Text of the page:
Seventy-nine per cent of Members told State of the Nation 2021 they were very or extremely confident about the customer service they provide.
But how confident are you that your newest team members are delivering the kind of service your customers expect?
We spoke to customer service expert Chris Smoje to get his customer service tips, tricks and techniques every automotive business owner or manager should be teaching every new employee—especially those not used to engaging with customers.
Chris’s first piece of advice is that any employee who engages with customers must be attentive to the customer and their needs.
“If I’m being attentive to you (the customer), I notice you, I greet you, I make you feel welcome in the service garage or in the dealership,” Chris said.
“But by being attentive, I also make you feel comfortable. And I use the word comfortable deliberately because I’ve been to places before where you’re coming in to drop your car off and it’s actually awkward. It’s maybe 7 a.m., the staff are running between desks, and you’re just standing there waiting for them to notice you, and it’s awkward.”
Being attentive is about making a customer feel welcome.
- Be on the lookout for customers coming in
- Let the customer know you’ve noticed them, even if you’re really busy
- Welcome them and make them feel comfortable.
The second piece of advice is for staff members is to engage with the customer. This isn’t about making cheesy small talk; it’s about having a conversation that shows you’re interested in the customer and care about them and their needs.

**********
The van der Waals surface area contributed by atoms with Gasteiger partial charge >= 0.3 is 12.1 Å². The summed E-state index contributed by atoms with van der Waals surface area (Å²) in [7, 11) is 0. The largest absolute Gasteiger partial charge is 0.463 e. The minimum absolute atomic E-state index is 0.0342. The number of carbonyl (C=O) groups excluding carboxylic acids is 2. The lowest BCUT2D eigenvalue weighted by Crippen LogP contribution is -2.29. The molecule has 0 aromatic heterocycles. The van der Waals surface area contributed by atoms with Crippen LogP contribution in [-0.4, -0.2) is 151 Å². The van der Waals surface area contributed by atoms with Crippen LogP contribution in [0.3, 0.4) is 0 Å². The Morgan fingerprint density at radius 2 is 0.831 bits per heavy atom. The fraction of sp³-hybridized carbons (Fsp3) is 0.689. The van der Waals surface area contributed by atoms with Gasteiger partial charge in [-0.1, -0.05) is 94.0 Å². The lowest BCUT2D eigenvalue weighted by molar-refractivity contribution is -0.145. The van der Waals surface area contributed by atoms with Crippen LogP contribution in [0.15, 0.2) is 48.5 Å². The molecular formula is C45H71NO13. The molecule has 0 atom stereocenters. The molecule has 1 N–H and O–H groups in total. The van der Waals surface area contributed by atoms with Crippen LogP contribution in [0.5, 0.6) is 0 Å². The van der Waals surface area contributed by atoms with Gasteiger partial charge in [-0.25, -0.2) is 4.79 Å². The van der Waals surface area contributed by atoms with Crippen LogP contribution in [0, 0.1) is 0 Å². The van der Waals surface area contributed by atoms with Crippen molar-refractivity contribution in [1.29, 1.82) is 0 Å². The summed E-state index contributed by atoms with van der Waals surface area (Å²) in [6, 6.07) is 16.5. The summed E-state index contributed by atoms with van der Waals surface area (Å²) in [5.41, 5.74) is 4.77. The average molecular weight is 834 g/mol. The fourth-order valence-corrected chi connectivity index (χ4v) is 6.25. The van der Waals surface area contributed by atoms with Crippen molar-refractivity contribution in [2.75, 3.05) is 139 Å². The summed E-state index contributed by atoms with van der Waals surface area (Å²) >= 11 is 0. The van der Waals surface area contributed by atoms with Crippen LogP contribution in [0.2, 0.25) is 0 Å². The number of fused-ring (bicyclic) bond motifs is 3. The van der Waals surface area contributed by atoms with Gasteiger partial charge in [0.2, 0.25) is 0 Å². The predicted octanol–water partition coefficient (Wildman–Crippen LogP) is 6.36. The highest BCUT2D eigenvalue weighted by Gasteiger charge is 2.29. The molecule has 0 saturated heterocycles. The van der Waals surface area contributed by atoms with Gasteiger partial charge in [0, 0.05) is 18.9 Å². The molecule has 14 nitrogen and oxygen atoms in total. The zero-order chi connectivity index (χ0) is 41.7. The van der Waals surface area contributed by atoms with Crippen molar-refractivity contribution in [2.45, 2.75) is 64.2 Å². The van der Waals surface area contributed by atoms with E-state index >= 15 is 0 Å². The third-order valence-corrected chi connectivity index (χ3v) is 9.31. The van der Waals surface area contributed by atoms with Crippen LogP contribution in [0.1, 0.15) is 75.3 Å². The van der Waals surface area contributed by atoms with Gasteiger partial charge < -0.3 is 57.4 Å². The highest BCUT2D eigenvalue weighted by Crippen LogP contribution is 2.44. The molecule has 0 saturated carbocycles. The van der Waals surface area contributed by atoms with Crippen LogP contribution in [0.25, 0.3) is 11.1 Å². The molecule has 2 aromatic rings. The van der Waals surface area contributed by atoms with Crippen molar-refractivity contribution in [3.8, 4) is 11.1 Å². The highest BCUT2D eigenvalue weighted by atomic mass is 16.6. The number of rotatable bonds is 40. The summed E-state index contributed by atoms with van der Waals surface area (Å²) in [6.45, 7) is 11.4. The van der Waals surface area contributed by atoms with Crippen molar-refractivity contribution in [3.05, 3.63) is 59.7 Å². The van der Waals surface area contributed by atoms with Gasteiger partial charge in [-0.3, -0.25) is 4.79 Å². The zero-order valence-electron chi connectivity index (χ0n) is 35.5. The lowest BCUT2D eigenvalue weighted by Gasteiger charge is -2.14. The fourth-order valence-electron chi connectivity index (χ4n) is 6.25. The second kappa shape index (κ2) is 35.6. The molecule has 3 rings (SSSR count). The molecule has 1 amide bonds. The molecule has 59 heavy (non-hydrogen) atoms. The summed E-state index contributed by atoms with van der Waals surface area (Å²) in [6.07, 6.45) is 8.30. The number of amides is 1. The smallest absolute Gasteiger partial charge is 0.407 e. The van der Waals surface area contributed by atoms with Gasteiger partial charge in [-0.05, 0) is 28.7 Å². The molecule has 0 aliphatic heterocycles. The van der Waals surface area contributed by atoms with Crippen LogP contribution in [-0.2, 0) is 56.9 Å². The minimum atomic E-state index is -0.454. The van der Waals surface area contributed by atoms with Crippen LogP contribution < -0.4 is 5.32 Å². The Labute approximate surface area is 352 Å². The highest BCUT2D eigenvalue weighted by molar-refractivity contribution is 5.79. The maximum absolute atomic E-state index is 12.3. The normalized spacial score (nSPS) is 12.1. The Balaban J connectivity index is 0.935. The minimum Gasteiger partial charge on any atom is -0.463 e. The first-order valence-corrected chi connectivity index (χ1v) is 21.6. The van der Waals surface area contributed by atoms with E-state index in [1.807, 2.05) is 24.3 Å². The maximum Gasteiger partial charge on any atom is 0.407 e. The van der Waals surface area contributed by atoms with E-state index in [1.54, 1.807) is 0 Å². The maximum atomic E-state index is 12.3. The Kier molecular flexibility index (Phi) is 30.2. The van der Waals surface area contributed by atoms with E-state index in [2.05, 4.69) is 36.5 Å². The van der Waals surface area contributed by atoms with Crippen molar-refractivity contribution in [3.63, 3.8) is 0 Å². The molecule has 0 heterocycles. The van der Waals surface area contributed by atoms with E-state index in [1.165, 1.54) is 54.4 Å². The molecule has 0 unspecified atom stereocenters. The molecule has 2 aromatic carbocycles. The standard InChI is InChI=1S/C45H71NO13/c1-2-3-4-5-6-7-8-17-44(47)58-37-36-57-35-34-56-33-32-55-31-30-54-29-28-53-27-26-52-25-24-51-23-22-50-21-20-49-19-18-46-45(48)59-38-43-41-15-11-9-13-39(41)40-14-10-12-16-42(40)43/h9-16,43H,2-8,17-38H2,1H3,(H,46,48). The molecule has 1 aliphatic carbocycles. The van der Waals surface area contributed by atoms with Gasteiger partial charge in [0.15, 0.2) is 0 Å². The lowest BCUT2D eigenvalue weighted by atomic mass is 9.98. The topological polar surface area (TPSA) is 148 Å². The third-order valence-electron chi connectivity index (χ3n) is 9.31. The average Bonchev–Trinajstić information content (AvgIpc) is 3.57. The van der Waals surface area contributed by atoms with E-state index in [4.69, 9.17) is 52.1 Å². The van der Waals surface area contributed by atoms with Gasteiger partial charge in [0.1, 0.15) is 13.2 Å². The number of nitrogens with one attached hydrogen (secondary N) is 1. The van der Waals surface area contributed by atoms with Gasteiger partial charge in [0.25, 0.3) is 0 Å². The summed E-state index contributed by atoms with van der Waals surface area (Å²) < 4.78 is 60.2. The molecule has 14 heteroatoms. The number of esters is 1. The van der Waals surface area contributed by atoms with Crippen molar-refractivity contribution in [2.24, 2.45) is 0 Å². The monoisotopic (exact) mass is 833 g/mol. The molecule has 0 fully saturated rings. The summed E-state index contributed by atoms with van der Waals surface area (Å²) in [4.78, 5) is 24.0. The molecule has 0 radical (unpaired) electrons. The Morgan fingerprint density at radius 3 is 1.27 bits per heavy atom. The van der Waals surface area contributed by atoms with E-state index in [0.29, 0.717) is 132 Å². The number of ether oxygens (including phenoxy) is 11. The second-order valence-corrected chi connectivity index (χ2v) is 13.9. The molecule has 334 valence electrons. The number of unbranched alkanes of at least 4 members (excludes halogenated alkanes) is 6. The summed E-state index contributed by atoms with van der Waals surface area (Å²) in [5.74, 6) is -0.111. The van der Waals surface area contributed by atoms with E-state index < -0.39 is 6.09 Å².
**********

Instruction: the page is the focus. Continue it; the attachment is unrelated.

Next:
“Taking your car to the mechanic is not like giving your order to a waiter,” Chris said. “Even a waiter probably asks how your day was before they take your order. But a car is usually the second most expensive thing people own, so customers expect more of a two-way conversation with their mechanic or their service centre.”
Chris’s advice is, ideally, to remember something about a customer that you can talk about. For example, if they’ve had a baby since they last visited. But you can also ask how their day is going or talk about the weather or the football—whatever you’re comfortable with and makes sense in the moment.
Chris’s top tip for great customer service engagement is to make the information you need to deliver a part of the conversation. For example:
- “Would it be easier for you if I sent a text or gave you a call to let you know the car is ready?”
- “We’ve got a new coffee machine, if you’d like to help yourself before you head to work. It’s free!”
- “We’ve been trialling a new brand of oil that’s better for the environment.”
Lastly, Chris said it’s important to be warm with the customer.
“We all know what cold is, what it feels like to deal with a cold person,” he said. “There are three things a warm person needs to be.”
- A warm person is genuine. For example, when you say goodbye to a customer, don’t automatically say “have a great day”. It’s what everyone says, so it doesn’t sound like you mean it. Ideally, make your farewell specific to the person: “good luck with your exam”, “enjoy your holiday”.
- A warm person shows gratitude. Let’s be honest, your customer would probably rather be anywhere other than waiting in line for a car service. Show gratitude: “I’m grateful you’ve come in early”, “I’m grateful you’ve waited”.
- A warm person shows empathy. For the customer, there’s lots that’s inconvenient about taking a car in for any kind of service or repair. Let the customer know you’re doing your best to make it pain-free: “I think I’ve put the car seat back where it was. I hope it’s in the exact same position for you.”
It should all feel natural
When you’re onboarding new customer-facing team members, it can be very tempting to provide them with something like a script for dealing with customers. Chris’s final piece of advice is to not be too prescriptive.
“What ties all this together—being attentive, engaging and warm—is that it should feel natural,” he said.
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